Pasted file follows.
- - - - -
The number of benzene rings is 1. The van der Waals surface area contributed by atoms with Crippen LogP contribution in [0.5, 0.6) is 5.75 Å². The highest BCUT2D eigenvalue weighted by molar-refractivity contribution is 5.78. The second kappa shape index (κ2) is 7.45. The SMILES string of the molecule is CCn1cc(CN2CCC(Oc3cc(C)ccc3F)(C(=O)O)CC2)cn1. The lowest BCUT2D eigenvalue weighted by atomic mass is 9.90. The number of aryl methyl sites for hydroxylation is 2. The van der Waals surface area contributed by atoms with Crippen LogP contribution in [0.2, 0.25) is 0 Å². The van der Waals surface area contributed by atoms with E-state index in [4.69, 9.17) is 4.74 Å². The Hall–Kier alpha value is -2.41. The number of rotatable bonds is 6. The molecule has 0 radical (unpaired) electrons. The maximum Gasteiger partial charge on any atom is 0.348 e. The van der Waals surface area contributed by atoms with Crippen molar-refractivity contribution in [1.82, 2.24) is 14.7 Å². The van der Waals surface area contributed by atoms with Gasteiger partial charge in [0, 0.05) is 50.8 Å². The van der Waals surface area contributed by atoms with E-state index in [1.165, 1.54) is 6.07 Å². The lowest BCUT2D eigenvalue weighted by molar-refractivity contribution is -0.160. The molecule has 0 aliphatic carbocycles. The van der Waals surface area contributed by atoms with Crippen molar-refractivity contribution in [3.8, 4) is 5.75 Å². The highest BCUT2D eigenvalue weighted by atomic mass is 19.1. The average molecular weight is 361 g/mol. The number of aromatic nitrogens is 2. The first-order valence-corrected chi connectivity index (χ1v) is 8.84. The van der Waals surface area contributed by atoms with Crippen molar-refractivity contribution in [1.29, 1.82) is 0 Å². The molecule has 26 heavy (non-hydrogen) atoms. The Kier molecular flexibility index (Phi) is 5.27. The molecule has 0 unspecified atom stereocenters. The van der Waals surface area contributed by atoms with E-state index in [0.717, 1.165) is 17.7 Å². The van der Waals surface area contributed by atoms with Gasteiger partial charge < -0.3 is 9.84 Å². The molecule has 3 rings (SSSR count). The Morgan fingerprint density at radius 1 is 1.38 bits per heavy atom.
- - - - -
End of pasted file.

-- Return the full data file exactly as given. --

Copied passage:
The number of benzene rings is 1. The van der Waals surface area contributed by atoms with Crippen LogP contribution in [0.5, 0.6) is 5.75 Å². The highest BCUT2D eigenvalue weighted by molar-refractivity contribution is 5.78. The second kappa shape index (κ2) is 7.45. The SMILES string of the molecule is CCn1cc(CN2CCC(Oc3cc(C)ccc3F)(C(=O)O)CC2)cn1. The lowest BCUT2D eigenvalue weighted by atomic mass is 9.90. The number of aryl methyl sites for hydroxylation is 2. The van der Waals surface area contributed by atoms with Crippen LogP contribution in [0.2, 0.25) is 0 Å². The van der Waals surface area contributed by atoms with E-state index in [4.69, 9.17) is 4.74 Å². The Hall–Kier alpha value is -2.41. The number of rotatable bonds is 6. The molecule has 0 radical (unpaired) electrons. The maximum Gasteiger partial charge on any atom is 0.348 e. The van der Waals surface area contributed by atoms with Crippen molar-refractivity contribution in [1.82, 2.24) is 14.7 Å². The van der Waals surface area contributed by atoms with Gasteiger partial charge in [0, 0.05) is 50.8 Å². The van der Waals surface area contributed by atoms with E-state index in [1.165, 1.54) is 6.07 Å². The lowest BCUT2D eigenvalue weighted by molar-refractivity contribution is -0.160. The molecule has 0 aliphatic carbocycles. The van der Waals surface area contributed by atoms with Crippen molar-refractivity contribution in [3.8, 4) is 5.75 Å². The highest BCUT2D eigenvalue weighted by atomic mass is 19.1. The average molecular weight is 361 g/mol. The number of aromatic nitrogens is 2. The first-order valence-corrected chi connectivity index (χ1v) is 8.84. The van der Waals surface area contributed by atoms with Crippen molar-refractivity contribution in [1.29, 1.82) is 0 Å². The molecule has 26 heavy (non-hydrogen) atoms. The Kier molecular flexibility index (Phi) is 5.27. The molecule has 0 unspecified atom stereocenters. The van der Waals surface area contributed by atoms with E-state index in [0.717, 1.165) is 17.7 Å². The van der Waals surface area contributed by atoms with Gasteiger partial charge < -0.3 is 9.84 Å². The molecule has 3 rings (SSSR count). The Morgan fingerprint density at radius 1 is 1.38 bits per heavy atom.